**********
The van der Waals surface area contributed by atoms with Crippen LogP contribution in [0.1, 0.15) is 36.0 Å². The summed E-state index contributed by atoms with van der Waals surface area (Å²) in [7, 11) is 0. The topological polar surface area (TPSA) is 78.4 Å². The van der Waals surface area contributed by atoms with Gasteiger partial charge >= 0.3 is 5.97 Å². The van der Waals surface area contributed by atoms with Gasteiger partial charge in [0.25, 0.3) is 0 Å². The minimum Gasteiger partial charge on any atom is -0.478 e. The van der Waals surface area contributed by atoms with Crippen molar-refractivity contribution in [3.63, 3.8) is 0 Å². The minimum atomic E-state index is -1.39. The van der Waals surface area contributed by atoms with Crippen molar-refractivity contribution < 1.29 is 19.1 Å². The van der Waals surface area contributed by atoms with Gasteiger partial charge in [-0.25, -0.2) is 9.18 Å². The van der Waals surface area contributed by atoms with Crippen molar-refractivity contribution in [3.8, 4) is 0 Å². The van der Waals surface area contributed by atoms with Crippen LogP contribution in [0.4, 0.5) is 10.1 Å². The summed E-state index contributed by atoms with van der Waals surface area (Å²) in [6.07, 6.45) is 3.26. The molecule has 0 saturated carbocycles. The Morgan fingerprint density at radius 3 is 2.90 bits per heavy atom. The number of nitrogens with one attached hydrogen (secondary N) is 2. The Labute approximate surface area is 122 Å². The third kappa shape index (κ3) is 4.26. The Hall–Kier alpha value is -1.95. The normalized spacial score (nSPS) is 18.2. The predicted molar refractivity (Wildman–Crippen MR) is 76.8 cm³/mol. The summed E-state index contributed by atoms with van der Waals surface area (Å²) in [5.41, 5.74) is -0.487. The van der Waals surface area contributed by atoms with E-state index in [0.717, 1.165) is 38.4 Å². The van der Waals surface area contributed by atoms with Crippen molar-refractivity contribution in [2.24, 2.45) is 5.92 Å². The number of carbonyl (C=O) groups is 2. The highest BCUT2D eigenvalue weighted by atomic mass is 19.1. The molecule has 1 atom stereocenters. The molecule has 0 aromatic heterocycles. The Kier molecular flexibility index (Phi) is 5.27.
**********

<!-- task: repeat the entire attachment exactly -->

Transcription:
The van der Waals surface area contributed by atoms with Crippen LogP contribution in [0.1, 0.15) is 36.0 Å². The summed E-state index contributed by atoms with van der Waals surface area (Å²) in [7, 11) is 0. The topological polar surface area (TPSA) is 78.4 Å². The van der Waals surface area contributed by atoms with Gasteiger partial charge >= 0.3 is 5.97 Å². The van der Waals surface area contributed by atoms with Gasteiger partial charge in [0.25, 0.3) is 0 Å². The minimum Gasteiger partial charge on any atom is -0.478 e. The van der Waals surface area contributed by atoms with Crippen molar-refractivity contribution in [3.63, 3.8) is 0 Å². The minimum atomic E-state index is -1.39. The van der Waals surface area contributed by atoms with Crippen molar-refractivity contribution < 1.29 is 19.1 Å². The van der Waals surface area contributed by atoms with Gasteiger partial charge in [-0.25, -0.2) is 9.18 Å². The van der Waals surface area contributed by atoms with Crippen molar-refractivity contribution in [3.8, 4) is 0 Å². The van der Waals surface area contributed by atoms with Crippen LogP contribution in [0.4, 0.5) is 10.1 Å². The summed E-state index contributed by atoms with van der Waals surface area (Å²) in [6.07, 6.45) is 3.26. The molecule has 0 saturated carbocycles. The Morgan fingerprint density at radius 3 is 2.90 bits per heavy atom. The number of nitrogens with one attached hydrogen (secondary N) is 2. The Labute approximate surface area is 122 Å². The third kappa shape index (κ3) is 4.26. The Hall–Kier alpha value is -1.95. The normalized spacial score (nSPS) is 18.2. The predicted molar refractivity (Wildman–Crippen MR) is 76.8 cm³/mol. The summed E-state index contributed by atoms with van der Waals surface area (Å²) in [5.41, 5.74) is -0.487. The van der Waals surface area contributed by atoms with E-state index in [0.717, 1.165) is 38.4 Å². The van der Waals surface area contributed by atoms with Crippen molar-refractivity contribution in [2.24, 2.45) is 5.92 Å². The number of carbonyl (C=O) groups is 2. The highest BCUT2D eigenvalue weighted by atomic mass is 19.1. The molecule has 1 atom stereocenters. The molecule has 0 aromatic heterocycles. The Kier molecular flexibility index (Phi) is 5.27.